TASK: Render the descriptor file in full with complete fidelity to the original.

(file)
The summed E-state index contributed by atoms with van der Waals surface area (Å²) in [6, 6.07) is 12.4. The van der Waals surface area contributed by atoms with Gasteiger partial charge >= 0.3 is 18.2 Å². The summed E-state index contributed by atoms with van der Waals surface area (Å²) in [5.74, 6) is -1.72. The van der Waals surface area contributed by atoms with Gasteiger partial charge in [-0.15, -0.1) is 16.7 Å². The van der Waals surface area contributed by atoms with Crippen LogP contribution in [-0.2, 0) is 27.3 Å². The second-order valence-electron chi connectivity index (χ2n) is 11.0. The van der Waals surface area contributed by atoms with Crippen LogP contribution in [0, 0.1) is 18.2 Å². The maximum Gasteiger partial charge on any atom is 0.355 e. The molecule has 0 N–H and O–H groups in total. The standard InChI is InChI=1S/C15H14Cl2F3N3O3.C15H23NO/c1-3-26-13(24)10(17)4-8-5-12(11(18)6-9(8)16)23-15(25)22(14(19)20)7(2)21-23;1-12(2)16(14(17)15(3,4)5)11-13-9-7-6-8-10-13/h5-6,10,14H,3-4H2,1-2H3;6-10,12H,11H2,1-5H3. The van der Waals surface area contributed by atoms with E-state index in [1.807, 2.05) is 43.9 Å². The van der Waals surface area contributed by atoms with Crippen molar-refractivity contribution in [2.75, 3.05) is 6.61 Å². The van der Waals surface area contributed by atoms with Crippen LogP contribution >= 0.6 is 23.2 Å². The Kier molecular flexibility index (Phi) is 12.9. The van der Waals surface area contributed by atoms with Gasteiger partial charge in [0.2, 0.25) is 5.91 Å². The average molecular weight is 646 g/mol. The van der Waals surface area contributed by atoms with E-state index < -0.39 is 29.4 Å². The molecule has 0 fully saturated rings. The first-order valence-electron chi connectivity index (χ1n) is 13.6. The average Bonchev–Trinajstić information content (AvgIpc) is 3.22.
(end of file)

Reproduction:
The summed E-state index contributed by atoms with van der Waals surface area (Å²) in [6, 6.07) is 12.4. The van der Waals surface area contributed by atoms with Gasteiger partial charge >= 0.3 is 18.2 Å². The summed E-state index contributed by atoms with van der Waals surface area (Å²) in [5.74, 6) is -1.72. The van der Waals surface area contributed by atoms with Gasteiger partial charge in [-0.15, -0.1) is 16.7 Å². The van der Waals surface area contributed by atoms with Crippen LogP contribution in [-0.2, 0) is 27.3 Å². The second-order valence-electron chi connectivity index (χ2n) is 11.0. The van der Waals surface area contributed by atoms with Crippen LogP contribution in [0, 0.1) is 18.2 Å². The maximum Gasteiger partial charge on any atom is 0.355 e. The molecule has 0 N–H and O–H groups in total. The standard InChI is InChI=1S/C15H14Cl2F3N3O3.C15H23NO/c1-3-26-13(24)10(17)4-8-5-12(11(18)6-9(8)16)23-15(25)22(14(19)20)7(2)21-23;1-12(2)16(14(17)15(3,4)5)11-13-9-7-6-8-10-13/h5-6,10,14H,3-4H2,1-2H3;6-10,12H,11H2,1-5H3. The van der Waals surface area contributed by atoms with E-state index in [1.807, 2.05) is 43.9 Å². The van der Waals surface area contributed by atoms with Crippen molar-refractivity contribution in [2.75, 3.05) is 6.61 Å². The van der Waals surface area contributed by atoms with Crippen LogP contribution >= 0.6 is 23.2 Å². The Kier molecular flexibility index (Phi) is 12.9. The van der Waals surface area contributed by atoms with Gasteiger partial charge in [0.2, 0.25) is 5.91 Å². The average molecular weight is 646 g/mol. The van der Waals surface area contributed by atoms with E-state index < -0.39 is 29.4 Å². The molecule has 0 fully saturated rings. The first-order valence-electron chi connectivity index (χ1n) is 13.6. The average Bonchev–Trinajstić information content (AvgIpc) is 3.22.